for a Stop and Shop parking lot.
'It's been a pleasure writing for you'
: Dan Kennedy
signs off over at Media Log. ... My sentiments are expressed perfectly by an anonymous commentator over at Dan's site: "Thanks for the great run, Dan. But seriously, how are you going to stay away? You want to blog... you NEED to blog..."
I'm fairly confident we'll be happily hearing more from Dan right here
. Of course Dan could quickly alienate readers during his summer off by posting weekday items like: 'Today I brought my DVD back to the rental store. I returned home and napped.' ... 'Today I went to the beach. I returned home and napped.'
The ‘Let's Give Terrorists Operational Experience’ doctrine:
Armchair Gen. Savin Hill also isn’t impressed with the flytrap/flypaper theory. Oops. ‘Doctrine.’ From the General:
"The ‘Flytrap’ theory might as well be called the ‘Let's Give Terrorists Operational Experience’ argument. I guess those people didn’t see this week's WSJ article about how in Europe they are now seeing more Iraq Jihadists returning to Europe? From the Wall Street Journal: ‘Last week Spanish police broke up a network that allegedly sent radical Isalmic volunteers to fight in Iraq and brought veterans of that war back to Europe to create new terror cells.’-WSJ, 6/20”FYI
-- I read the same article, but can’t find an accessible link on the subscriber WSJ.FYI II
–- I don’t know why Hub Blog’s font lettering just GOT REALLY BIG. Totally by accident. Trust me to foul up anything – not that I mind the big lettering. Kind of like it. Maybe it'll just go away.
'I still hate the crank':
Hilareous comments over at Beth's site
about the Holley-Shaughnessy mini-brouhaha. ... Via Universal Hub.
'Abysmal national TV ratings':
The poor NBA TV ratings
aren't just about the quality of play. This is baseball season. The NBA should have finished up at least a month ago. March Madness was three months ago. ...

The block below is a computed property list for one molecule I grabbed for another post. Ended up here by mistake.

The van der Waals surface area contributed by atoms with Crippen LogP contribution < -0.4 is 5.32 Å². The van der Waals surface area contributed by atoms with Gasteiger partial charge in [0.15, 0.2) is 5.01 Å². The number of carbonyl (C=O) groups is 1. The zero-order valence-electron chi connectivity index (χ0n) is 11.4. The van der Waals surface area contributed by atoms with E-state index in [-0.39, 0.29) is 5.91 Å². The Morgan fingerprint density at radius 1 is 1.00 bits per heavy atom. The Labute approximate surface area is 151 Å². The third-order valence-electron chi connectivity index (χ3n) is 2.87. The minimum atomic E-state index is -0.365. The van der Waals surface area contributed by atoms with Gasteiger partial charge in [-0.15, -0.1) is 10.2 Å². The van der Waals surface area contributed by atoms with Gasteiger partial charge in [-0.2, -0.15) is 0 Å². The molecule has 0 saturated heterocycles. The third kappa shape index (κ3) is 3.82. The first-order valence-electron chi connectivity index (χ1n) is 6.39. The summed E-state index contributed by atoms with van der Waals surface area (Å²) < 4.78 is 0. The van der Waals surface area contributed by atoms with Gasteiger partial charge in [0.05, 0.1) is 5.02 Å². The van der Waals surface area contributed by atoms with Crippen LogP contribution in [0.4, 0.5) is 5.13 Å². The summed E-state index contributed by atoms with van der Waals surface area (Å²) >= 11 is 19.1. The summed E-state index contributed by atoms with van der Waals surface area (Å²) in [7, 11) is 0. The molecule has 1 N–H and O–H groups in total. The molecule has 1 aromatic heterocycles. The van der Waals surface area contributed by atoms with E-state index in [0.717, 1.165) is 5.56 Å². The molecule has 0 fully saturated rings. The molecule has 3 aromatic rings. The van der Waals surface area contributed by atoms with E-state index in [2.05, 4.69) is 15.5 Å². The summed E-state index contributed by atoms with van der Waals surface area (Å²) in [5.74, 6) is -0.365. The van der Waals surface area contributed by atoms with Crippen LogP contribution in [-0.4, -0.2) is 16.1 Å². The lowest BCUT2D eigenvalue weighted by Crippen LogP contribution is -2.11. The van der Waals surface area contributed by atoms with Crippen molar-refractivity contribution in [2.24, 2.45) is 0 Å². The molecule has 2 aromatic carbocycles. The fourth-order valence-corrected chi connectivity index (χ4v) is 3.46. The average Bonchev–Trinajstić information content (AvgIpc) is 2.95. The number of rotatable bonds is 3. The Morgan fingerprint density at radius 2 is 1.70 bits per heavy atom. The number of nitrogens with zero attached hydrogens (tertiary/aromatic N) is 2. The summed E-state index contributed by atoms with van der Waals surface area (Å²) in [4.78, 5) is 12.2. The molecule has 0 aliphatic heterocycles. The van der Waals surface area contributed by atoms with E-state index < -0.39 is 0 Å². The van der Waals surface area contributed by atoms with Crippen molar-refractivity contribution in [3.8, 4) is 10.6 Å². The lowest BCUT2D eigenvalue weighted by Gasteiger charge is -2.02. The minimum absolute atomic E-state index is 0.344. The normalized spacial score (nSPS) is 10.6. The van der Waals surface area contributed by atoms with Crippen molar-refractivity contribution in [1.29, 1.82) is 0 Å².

Stabilization vs. Fly-trap, Part II:
Now here's a good Austin Bay column
) that concentrates on what's been accomplished in Iraq (i.e. stabilization). Notice no mention of the Fly-trap nonsense
, a desperate rationale periodically pulled out of the argumentative drawer when things aren't going well in Iraq. ...Update - 9:40 p.m. --
Oh no. The 'flypaper' strategy is getting a new airing
(via, sadly, Instapundit
) and is now called a 'doctrine.' You see, Iraq was always envisioned as a 'playground' in which we'd shoot 'em up while at the same time trying to build a stable democracy. Yeah, that was the plan. Oops. 'Doctrine.' ...
No other way to describe their thoughts, words and deeds.
'Nothing like a doormat (or two)':
Hey, Hub Blog likes doormats.
It was a fun Father's Day game to attend. ... Clement rocked.
... To bring up the heresy issue again (Wrigley vs. Fenway), I must say Fenway is looking snappy these days. Yesterday was my first game there since 2003. The outdoor cafes, the Yawkey Way bustle, the new park seats, all improvements on recent improvements. I still give the nod to Wrigley, but the Sox are doing a fine job with the park and area. It keeps getting better each year.
'Sweating with the enemy':
Never mind how the headline establishes how the story is framed
at the start, i.e. the "enemy." How about the ending? Turns out the Titanic, earth-shattering, WWII-like, life-or-death "dilemma" over whether the heroic upper-middle class protagonist should be working out at Curves really doesn't matter that much to her. ... It was the long
cover story of the Globe Magazine today. ...
So I don't get accused of a being too anti-Globe (and I am a Heraldite), how about running a far more worthy magazine cover story about a mother who is asked -- out of the blue -- by her her 16-year-old son whether he should join the Army?
Now there's a "dilemma." Joan's moving piece was about 700 words. The "Sweating with the enemy" piece was God-knows-how-long beyond worth mentioning. ... Curves vs. War. Which do you think is more important?